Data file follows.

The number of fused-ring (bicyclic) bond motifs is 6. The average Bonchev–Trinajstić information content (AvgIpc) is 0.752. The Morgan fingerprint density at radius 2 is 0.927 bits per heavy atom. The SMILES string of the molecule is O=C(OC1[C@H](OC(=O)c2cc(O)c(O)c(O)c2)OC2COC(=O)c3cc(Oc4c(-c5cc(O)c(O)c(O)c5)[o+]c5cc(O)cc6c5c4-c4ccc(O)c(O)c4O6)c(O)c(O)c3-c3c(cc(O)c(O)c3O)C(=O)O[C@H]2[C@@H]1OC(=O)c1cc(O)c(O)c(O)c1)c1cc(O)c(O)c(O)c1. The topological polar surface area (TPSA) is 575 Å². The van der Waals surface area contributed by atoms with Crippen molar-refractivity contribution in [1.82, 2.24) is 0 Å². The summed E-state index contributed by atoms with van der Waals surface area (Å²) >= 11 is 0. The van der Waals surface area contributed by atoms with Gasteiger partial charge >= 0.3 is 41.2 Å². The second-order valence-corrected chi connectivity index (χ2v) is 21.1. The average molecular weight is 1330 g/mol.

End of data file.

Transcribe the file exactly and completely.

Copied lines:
The number of fused-ring (bicyclic) bond motifs is 6. The average Bonchev–Trinajstić information content (AvgIpc) is 0.752. The Morgan fingerprint density at radius 2 is 0.927 bits per heavy atom. The SMILES string of the molecule is O=C(OC1[C@H](OC(=O)c2cc(O)c(O)c(O)c2)OC2COC(=O)c3cc(Oc4c(-c5cc(O)c(O)c(O)c5)[o+]c5cc(O)cc6c5c4-c4ccc(O)c(O)c4O6)c(O)c(O)c3-c3c(cc(O)c(O)c3O)C(=O)O[C@H]2[C@@H]1OC(=O)c1cc(O)c(O)c(O)c1)c1cc(O)c(O)c(O)c1. The topological polar surface area (TPSA) is 575 Å². The van der Waals surface area contributed by atoms with Crippen molar-refractivity contribution in [1.82, 2.24) is 0 Å². The summed E-state index contributed by atoms with van der Waals surface area (Å²) >= 11 is 0. The van der Waals surface area contributed by atoms with Gasteiger partial charge >= 0.3 is 41.2 Å². The second-order valence-corrected chi connectivity index (χ2v) is 21.1. The average molecular weight is 1330 g/mol.